The skies were clear over Toronto in 2012 when Radiohead was preparing to perform at Downsview Park and the stage crew was erecting the aluminum truss structure over the stage. Drum tech Scott Johnson was just doing his job when, according to the engineering report, the pick-up trusses that support the roof and lighting collapsed under the weight of load, killing the 33-year-old and injuring three other people.
Doug Perovic, a forensic engineer from the University of Toronto who, along with a team of engineers, investigated the accident, said that the pick-up trusses that were used in the rig were not part of the original design.
The report issued by the Ontario Ministry of Labour did not elaborate on the nature of the trusses that were substituted, but it’s interesting to note that they were interchangeable with the original trusses, yet they were not able to withstand the weight of the stage grid.
These trusses were obviously not the right tool for the job.
Written By: Richard Cadena
More about Richard at the bottom of this page.
Certified Welders: The Importance of AWS Certification
Another very important aspect of stage and lighting truss is the quality of the welds. In the manufacture process, every welder involved in the production should be certified. There are organizations that offer certification programs to recognize and document the knowledge and expertise of welders, and in North America, that organization is the American Welding Society (AWS).
The certifications are performance-based, so, in order to be certified, a welder has to demonstrate proficiency in a particular type of welding and pass a written exam. If a manufacturer of stage truss cannot provide proof of certified welders, there is no guarantee that the quality and the integrity of the welds meets the requirements for a safe structure.
Quality Control: Maintaining Quality in the Fabrication of Truss
When the truss is fabricated, the welds should be inspected by a certified welder who has the knowledge to evaluate the quality of the welds. There are standards set forth by the AWS, and any welds that do not meet the criteria should undergo a non-destructive test like a liquid dye test where the penetration of the dye reveals any pores or weaknesses in the weld. A good weld is uniform in width, height, and color, and has no splatter. It has a distinct look that a trained eye can recognize.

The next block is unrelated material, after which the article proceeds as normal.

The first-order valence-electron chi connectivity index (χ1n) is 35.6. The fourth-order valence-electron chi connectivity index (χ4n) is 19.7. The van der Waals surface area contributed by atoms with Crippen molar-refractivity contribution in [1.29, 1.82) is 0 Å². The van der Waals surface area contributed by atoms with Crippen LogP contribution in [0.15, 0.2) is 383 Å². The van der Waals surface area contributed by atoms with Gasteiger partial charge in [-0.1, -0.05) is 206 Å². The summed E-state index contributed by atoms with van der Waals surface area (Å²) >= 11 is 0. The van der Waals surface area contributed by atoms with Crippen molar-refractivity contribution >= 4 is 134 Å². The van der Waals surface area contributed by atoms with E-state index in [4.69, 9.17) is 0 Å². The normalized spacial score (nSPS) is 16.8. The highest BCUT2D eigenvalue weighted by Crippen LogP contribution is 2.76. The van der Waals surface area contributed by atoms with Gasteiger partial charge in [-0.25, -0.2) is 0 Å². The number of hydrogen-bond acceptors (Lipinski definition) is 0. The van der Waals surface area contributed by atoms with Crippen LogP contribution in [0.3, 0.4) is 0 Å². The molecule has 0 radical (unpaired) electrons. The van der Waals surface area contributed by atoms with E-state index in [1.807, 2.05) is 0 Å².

If a manufacturer has a good quality control procedure in place, there are red flags that should trigger a work stoppage. Each weld should be reviewed by more than one person—preferably several people—to make sure that an inferior weld does not make it past QC. The QC procedure should be well documented by the manufacturer and the documentation should be available to end users on demand. If a truss manufacturer cannot provide it, then the buyer should beware. Stage truss is often used over people’s heads, and every safety precaution should be heeded if we are to prevent accidents, and the quality of each and every weld is of utmost importance.
Evaluation and Testing: Confirming the Design of Truss
In addition to meeting certain design criteria, a properly engineered aluminum truss or lighting truss system should undergo evaluation confirm the design and testing to confirm its performance under both static and dynamic loads. The design can be evaluated using software that models the truss in the virtual world, and this virtual test is sometimes followed by a real-world physical test to confirm the calculations.
Some are destructive tests and others are non-destructive tests. A destructive test is where a structure is loaded beyond its capability in order to determine the point of failure.
Truss Load Tables
When stage truss is engineered properly, it is modeled in software and calculations are made in order to evaluate how much weight it can support for a given uniformly distributed load or point load at a given span of truss.
From these calculations, load tables are generated that provide information for the end-user in the field. Load tables always include a safety factor of 1.95 for truss, meaning that the truss should be able support 1.95 times more weight than indicated by the loading table.